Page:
Pelosi said, “This is the Democratic Party. This is not a rubber-stamp party,” adding that most of her family is not “pro-choice.” “You think I’m kicking them out of the Democratic Party?” she asked.
Because in Canada the Liberal Party and the NDP bar pro-lifers from running as candidates, many pro-lifers have turned to the Conservative Party. Due to this shift, the gains the Republican party has made in the U.S. in terms of pro-life legislation, and the common (and often accurate) stereotype of pro-lifers as right-wing Christians found in the media and pop culture, some people might be surprised to hear that there is such a thing as pro-life Democrats at all.
Ilyse Hogue, president of NARAL Pro-Choice America, would have one believe that “pro-life” and “Democrat” are mutually exclusive, claiming on Twitter that “people who vote anti-women, anti-abortion will never vote D. They’re not down w/ freedoms and principles that democrats should stand for.”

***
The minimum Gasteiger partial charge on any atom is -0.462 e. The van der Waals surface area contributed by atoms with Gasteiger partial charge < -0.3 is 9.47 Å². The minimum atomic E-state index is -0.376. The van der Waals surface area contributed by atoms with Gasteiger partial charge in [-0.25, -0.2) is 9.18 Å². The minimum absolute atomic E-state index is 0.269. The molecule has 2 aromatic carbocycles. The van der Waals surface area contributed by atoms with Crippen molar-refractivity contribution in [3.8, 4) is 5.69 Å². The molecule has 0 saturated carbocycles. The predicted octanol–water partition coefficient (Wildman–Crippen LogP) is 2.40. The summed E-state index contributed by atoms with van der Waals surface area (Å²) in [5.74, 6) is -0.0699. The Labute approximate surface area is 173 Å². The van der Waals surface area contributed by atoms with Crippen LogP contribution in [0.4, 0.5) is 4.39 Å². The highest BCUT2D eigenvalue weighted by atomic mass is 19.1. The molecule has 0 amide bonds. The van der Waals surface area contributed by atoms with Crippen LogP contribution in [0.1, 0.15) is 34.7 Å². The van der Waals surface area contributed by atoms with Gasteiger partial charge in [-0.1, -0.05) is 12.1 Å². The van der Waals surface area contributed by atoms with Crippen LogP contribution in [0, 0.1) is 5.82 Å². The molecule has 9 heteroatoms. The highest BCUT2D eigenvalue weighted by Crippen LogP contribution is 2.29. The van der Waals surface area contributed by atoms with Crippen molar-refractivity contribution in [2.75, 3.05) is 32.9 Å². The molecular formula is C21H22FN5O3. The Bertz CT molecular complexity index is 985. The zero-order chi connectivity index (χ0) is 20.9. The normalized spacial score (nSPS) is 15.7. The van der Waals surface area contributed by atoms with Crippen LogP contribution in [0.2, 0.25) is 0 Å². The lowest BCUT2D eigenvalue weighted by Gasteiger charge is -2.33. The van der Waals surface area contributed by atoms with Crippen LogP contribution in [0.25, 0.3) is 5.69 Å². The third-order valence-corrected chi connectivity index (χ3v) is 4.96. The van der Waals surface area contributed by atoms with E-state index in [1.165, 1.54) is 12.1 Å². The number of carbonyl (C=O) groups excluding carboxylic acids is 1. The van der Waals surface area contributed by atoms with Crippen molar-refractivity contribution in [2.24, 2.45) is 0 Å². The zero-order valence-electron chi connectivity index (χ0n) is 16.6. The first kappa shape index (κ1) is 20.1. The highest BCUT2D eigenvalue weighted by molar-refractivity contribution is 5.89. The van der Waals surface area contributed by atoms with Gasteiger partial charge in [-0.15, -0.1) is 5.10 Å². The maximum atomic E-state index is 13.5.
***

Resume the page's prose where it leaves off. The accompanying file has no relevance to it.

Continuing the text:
The pro-life movement, however, is seemingly much more diverse, or at least atypical pro-lifers are becoming more visible.
Democrats for Life of America, Pro Life Pagans, and the Consistent Life Network celebrated Luján’s pledge that the Democratic Party would be inclusive of pro-lifers. Secular Pro-Life shared the news and Students for Life of America encouraged the party to adopt a pro-life platform as well.
Other less conventional pro-lifers, like those represented by groups such as the Pro-Life Alliance of Gays and Lesbians, Feminists for Life, Rehumanize International, Pro-Life Atheists, Pro-Life Vegans/Vegetarians, and Pro Life Socialists, were also likely pleased that at the very least, the box that society puts pro-lifers into had not shrunk.